The entry to the Wisconsin farmhouse of my 1950’s childhood was small and windowless. My dad’s barn overalls and our coats and jackets hung from wall hooks to the right and left. A door on the right opened into the kitchen. An assortment of boots lined the floorboards, where the edges of the linoleum were ragged: When Mom let Cookie, our black cocker spaniel, in during thunderstorms, the poor dog gnawed at the floor like a nail biter chews to the quick.
But anybody flapping through the screen door from outside couldn’t miss the huge map of the world on the wall straight ahead. My mother tacked the thing there, above a trunk—she, whose 1940 “normal school” yearbook proclaimed her goal to teach in Alaska; who, despite three kids and meager means, would earn a masters degree in education; who forever warbled “Those far-away places with the strange-sounding names/ are calling, calling me” as she cooked and washed and gardened.
Mom never went to Alaska. Instead, she settled down with my dad on a small dairy farm and raised three daughters. Rarely venturing far from home, she taught in public schools nearby for forty years. The traveling was left to me. Today, our home office space is plastered with maps of the countries where my husband and I have lived.
My parents did well by their three daughters, providing us with pets, piano lessons, the opportunity to go to college, and the example of a steadfast relationship. The benefits have accompanied me through the years.
But less favorable elements of my Midwest upbringing have also traveled with me. My folks’ need to beat back the Depression with hard work and little play; Mom’s efforts to control and perfect everything, especially me, her first-born—and thus my fear that I never could do well enough. These became burdens I hauled along like unwieldy bags whose contents, when unpacked, attacked me as anxiety. My guts churned; my teeth clenched; my shoulders sat high and tight. Hypochondria plagued me. My fear of flying worsened with each flight.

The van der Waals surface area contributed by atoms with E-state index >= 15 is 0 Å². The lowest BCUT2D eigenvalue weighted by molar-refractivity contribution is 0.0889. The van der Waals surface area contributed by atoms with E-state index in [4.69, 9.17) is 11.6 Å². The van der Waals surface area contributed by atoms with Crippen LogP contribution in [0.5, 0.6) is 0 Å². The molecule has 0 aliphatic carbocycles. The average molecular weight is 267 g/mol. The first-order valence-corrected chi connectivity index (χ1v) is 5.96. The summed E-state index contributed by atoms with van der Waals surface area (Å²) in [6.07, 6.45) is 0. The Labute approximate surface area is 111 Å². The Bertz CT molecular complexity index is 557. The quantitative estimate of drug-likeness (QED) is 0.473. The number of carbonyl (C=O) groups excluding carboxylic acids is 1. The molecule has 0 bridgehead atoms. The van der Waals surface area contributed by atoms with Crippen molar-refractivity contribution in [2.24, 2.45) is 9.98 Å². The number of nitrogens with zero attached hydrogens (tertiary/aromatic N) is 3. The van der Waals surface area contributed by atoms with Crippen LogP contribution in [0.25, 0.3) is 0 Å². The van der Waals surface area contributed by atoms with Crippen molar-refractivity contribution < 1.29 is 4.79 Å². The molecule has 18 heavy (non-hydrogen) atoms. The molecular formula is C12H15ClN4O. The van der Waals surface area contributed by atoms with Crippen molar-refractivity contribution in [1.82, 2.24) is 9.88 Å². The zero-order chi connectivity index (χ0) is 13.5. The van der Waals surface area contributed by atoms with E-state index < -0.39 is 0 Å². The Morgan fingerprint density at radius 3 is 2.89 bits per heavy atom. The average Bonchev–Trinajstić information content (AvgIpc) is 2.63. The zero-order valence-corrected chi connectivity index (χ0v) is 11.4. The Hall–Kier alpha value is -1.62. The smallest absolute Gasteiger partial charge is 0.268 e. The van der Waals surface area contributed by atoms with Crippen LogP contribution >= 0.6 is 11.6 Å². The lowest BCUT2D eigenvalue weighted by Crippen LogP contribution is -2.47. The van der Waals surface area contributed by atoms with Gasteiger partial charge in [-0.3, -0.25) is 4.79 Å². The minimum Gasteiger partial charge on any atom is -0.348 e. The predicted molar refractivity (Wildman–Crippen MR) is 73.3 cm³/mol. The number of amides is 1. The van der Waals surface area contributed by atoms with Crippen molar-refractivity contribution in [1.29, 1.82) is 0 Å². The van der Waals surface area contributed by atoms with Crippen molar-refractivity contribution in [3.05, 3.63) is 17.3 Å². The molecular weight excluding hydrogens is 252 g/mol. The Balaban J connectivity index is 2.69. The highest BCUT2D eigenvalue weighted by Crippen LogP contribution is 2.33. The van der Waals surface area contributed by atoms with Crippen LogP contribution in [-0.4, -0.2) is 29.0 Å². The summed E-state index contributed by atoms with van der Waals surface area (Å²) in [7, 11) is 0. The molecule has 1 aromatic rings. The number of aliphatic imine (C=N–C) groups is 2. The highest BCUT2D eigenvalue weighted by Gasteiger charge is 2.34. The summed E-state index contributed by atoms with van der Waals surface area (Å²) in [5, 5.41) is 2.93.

I spent a decade self-medicating with alcohol, drugs, and sex before jumping off the continent. Eventually, in Africa, I met the man with whom I would enter a lasting relationship. We lived and worked together in exotic foreign places; we adopted a son from India, then a daughter from Madagascar.
Through it all my angst persisted. After twenty years abroad, settled with my husband and kids in Arizona, I still longed for release from some vague perennial distress I could not name.
For ten years more I squelched disquietude, until in 2009, a crisis threatened my sanity. Someone suggested a path, and in desperation, I took it.